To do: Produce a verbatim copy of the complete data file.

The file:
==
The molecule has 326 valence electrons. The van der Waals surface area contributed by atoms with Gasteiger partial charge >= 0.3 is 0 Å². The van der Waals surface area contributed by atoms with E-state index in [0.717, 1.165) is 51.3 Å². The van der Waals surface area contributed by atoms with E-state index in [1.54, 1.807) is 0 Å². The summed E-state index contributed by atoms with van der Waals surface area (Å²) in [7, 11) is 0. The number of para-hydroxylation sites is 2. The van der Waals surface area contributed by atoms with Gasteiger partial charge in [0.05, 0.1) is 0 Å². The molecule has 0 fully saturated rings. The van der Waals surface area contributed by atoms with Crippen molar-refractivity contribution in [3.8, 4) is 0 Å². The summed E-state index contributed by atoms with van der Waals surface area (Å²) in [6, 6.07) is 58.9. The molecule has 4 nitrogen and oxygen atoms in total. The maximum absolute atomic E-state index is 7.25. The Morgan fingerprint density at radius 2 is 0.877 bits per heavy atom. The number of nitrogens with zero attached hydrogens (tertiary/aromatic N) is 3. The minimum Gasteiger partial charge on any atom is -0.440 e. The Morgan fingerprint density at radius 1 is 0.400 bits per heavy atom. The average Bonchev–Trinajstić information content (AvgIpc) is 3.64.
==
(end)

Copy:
The molecule has 326 valence electrons. The van der Waals surface area contributed by atoms with Gasteiger partial charge >= 0.3 is 0 Å². The van der Waals surface area contributed by atoms with E-state index in [0.717, 1.165) is 51.3 Å². The van der Waals surface area contributed by atoms with E-state index in [1.54, 1.807) is 0 Å². The summed E-state index contributed by atoms with van der Waals surface area (Å²) in [7, 11) is 0. The number of para-hydroxylation sites is 2. The van der Waals surface area contributed by atoms with Gasteiger partial charge in [0.05, 0.1) is 0 Å². The molecule has 0 fully saturated rings. The van der Waals surface area contributed by atoms with Crippen molar-refractivity contribution in [3.8, 4) is 0 Å². The summed E-state index contributed by atoms with van der Waals surface area (Å²) in [6, 6.07) is 58.9. The molecule has 4 nitrogen and oxygen atoms in total. The maximum absolute atomic E-state index is 7.25. The Morgan fingerprint density at radius 2 is 0.877 bits per heavy atom. The number of nitrogens with zero attached hydrogens (tertiary/aromatic N) is 3. The minimum Gasteiger partial charge on any atom is -0.440 e. The Morgan fingerprint density at radius 1 is 0.400 bits per heavy atom. The average Bonchev–Trinajstić information content (AvgIpc) is 3.64.